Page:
Beyond a statement of general assignment, an itemization of specific duties is sometimes appropriate. For example, if the analyst's assignment involves investigation of an explosion scene, the listing of specific duties could include:
- Inspecting the scene, including photography and video.
- Examining official reports.
- Sampling debris.
- Removing possible explosive fragments.
- Testing evidence.
- Cooperating with local officials.
- Formulating a preliminary causation thesis.
- Preparing a final cause-and-effect report.
An itemized list of specific responsibilities benefits both the expert and the proffering attorney by allowing them to engage in the thought process necessary to bring the expert's service into proper focus within the framework of the overall case. Opportunity for misunderstanding is reduced.
Additional Online Courses
- What Every First Responding Officer Should Know About DNA Evidence
- Collecting DNA Evidence at Property Crime Scenes
- DNA – A Prosecutor’s Practice Notebook
- Crime Scene and DNA Basics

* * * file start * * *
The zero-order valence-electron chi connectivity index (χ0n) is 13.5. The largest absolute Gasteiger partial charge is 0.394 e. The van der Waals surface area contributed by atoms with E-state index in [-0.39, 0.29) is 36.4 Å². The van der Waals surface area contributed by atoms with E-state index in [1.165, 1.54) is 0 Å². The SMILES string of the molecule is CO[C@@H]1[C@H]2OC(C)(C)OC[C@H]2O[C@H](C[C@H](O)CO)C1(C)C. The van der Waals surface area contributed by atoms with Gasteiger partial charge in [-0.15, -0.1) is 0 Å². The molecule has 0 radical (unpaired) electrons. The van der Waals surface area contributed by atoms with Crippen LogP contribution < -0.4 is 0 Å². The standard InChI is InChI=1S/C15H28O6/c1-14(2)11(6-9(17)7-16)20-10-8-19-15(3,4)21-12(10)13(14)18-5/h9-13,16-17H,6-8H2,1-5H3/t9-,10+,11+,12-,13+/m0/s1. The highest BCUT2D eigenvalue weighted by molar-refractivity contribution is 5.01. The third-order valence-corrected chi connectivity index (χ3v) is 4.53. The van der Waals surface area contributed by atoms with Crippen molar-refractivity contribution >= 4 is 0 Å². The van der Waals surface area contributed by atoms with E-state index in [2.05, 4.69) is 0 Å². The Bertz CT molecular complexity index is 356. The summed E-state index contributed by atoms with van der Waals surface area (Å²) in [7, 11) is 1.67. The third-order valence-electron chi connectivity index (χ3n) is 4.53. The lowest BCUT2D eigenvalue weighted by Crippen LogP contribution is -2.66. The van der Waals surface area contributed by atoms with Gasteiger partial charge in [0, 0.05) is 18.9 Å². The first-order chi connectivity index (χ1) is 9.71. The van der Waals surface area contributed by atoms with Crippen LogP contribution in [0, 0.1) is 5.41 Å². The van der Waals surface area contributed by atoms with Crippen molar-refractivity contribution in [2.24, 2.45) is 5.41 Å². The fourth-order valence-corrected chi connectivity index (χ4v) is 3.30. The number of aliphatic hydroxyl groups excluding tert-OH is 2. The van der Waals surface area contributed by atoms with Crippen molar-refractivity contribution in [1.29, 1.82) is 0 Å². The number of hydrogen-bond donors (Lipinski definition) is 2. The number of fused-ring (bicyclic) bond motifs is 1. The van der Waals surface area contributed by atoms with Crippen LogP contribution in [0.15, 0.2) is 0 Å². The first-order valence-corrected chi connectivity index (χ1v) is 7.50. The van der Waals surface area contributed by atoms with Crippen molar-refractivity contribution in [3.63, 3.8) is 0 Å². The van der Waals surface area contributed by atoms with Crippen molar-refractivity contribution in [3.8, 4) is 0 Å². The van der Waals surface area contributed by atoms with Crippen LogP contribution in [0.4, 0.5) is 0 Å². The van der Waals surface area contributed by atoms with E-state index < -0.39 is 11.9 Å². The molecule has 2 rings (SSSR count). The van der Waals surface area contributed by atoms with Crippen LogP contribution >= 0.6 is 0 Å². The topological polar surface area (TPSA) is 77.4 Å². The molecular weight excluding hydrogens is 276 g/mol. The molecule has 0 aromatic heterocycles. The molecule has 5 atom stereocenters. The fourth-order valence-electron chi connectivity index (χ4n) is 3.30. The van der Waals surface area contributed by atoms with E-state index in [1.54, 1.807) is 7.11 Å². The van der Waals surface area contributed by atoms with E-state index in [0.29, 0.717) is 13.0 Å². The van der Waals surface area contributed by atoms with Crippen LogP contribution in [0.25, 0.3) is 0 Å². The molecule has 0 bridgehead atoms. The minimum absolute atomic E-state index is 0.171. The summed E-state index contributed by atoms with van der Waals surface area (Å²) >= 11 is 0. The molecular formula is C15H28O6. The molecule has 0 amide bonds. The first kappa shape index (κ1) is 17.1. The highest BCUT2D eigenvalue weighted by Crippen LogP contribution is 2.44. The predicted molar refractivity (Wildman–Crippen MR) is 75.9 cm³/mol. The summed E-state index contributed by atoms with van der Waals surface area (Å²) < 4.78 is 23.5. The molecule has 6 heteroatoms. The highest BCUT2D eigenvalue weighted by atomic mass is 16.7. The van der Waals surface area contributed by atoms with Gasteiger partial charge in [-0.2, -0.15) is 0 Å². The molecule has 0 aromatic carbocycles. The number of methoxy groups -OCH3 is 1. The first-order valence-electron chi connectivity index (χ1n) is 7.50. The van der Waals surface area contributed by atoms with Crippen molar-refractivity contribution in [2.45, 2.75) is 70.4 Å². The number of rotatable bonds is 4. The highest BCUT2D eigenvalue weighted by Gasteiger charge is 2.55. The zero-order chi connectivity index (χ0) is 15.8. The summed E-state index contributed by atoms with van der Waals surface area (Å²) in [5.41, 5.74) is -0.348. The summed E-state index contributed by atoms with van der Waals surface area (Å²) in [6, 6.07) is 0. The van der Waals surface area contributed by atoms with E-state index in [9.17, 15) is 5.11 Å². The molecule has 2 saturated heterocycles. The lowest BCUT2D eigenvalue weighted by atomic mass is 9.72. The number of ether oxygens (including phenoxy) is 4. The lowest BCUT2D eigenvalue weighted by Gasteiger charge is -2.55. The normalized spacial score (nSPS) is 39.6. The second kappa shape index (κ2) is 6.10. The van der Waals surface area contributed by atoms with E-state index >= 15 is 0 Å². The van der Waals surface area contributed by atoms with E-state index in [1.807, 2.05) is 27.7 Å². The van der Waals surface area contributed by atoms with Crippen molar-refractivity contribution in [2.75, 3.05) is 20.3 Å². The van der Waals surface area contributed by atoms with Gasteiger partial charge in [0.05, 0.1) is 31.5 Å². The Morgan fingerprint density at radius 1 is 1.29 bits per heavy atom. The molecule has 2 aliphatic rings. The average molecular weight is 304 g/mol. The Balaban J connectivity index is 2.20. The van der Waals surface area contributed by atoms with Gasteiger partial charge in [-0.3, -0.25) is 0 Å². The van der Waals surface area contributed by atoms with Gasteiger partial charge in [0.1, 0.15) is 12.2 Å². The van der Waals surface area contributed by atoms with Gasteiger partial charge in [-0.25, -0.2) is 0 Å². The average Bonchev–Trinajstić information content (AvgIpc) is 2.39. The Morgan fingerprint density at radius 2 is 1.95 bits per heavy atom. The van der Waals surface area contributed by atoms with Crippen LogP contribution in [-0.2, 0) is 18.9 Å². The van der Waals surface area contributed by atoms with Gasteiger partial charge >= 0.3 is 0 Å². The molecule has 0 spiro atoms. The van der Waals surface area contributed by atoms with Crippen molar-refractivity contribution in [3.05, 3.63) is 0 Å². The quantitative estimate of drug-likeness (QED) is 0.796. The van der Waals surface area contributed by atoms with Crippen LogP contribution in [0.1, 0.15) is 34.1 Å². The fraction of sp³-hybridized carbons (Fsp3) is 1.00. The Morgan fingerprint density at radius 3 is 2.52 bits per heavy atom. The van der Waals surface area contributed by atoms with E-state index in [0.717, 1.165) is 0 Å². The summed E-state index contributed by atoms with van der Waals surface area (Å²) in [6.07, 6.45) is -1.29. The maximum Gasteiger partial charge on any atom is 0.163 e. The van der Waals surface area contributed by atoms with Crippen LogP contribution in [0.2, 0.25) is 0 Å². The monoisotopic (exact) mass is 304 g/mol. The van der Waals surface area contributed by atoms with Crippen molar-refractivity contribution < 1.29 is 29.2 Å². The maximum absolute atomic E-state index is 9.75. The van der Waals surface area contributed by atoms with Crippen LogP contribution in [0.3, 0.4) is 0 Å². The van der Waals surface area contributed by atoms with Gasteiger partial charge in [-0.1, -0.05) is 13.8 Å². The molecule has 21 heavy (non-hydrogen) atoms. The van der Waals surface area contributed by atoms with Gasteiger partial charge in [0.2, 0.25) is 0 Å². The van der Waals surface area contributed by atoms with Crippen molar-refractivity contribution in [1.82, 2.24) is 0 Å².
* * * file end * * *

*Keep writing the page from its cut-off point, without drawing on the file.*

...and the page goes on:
- Laboratory Safety Programs
- DNA Amplification
- Population Genetics and Statistics
- Non-STR DNA Markers: SNPs, Y-STRs, LCN and mtDNA
- Firearms Examiner Training
- Forensic DNA Education for Law Enforcement Decisionmakers
- What Every Investigator and Evidence Technician Should Know About DNA Evidence
- Principles of Forensic DNA for Officers of the Court
- Law 101: Legal Guide for the Forensic Expert
- Laboratory Orientation and Testing of Body Fluids and Tissues
- DNA Extraction and Quantitation
- STR Data Analysis and Interpretation
- Communication Skills, Report Writing, and Courtroom Testimony
- Español for Law Enforcement
- Amplified DNA Product Separation for Forensic Analysts